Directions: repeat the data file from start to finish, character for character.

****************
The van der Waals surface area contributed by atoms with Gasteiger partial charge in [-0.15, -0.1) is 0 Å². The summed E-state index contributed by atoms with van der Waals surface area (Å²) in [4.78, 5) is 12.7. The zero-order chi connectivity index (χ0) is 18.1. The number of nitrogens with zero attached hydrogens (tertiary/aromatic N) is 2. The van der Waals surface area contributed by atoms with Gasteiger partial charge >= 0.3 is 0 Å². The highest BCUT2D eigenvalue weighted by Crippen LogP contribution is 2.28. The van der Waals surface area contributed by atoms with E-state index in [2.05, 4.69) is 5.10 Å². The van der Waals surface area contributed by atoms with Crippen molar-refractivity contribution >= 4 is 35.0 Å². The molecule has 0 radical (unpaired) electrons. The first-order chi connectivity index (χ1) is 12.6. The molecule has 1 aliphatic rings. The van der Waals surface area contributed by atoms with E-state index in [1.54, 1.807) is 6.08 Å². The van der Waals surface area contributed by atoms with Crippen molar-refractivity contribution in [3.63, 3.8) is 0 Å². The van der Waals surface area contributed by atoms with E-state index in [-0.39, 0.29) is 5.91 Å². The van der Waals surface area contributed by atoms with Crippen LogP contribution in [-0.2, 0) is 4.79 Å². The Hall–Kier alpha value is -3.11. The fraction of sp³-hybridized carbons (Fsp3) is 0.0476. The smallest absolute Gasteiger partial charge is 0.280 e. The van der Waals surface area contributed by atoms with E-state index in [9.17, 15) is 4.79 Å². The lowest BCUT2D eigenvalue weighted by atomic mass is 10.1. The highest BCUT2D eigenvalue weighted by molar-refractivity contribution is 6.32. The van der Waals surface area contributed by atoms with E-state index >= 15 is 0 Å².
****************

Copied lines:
The van der Waals surface area contributed by atoms with Gasteiger partial charge in [-0.15, -0.1) is 0 Å². The summed E-state index contributed by atoms with van der Waals surface area (Å²) in [4.78, 5) is 12.7. The zero-order chi connectivity index (χ0) is 18.1. The number of nitrogens with zero attached hydrogens (tertiary/aromatic N) is 2. The van der Waals surface area contributed by atoms with Gasteiger partial charge >= 0.3 is 0 Å². The highest BCUT2D eigenvalue weighted by Crippen LogP contribution is 2.28. The van der Waals surface area contributed by atoms with E-state index in [2.05, 4.69) is 5.10 Å². The van der Waals surface area contributed by atoms with Crippen molar-refractivity contribution >= 4 is 35.0 Å². The molecule has 0 radical (unpaired) electrons. The first-order chi connectivity index (χ1) is 12.6. The molecule has 1 aliphatic rings. The van der Waals surface area contributed by atoms with E-state index in [1.54, 1.807) is 6.08 Å². The van der Waals surface area contributed by atoms with Crippen molar-refractivity contribution in [3.63, 3.8) is 0 Å². The van der Waals surface area contributed by atoms with E-state index in [-0.39, 0.29) is 5.91 Å². The van der Waals surface area contributed by atoms with Crippen LogP contribution in [-0.2, 0) is 4.79 Å². The Hall–Kier alpha value is -3.11. The fraction of sp³-hybridized carbons (Fsp3) is 0.0476. The smallest absolute Gasteiger partial charge is 0.280 e. The van der Waals surface area contributed by atoms with E-state index in [9.17, 15) is 4.79 Å². The lowest BCUT2D eigenvalue weighted by atomic mass is 10.1. The highest BCUT2D eigenvalue weighted by molar-refractivity contribution is 6.32. The van der Waals surface area contributed by atoms with E-state index >= 15 is 0 Å².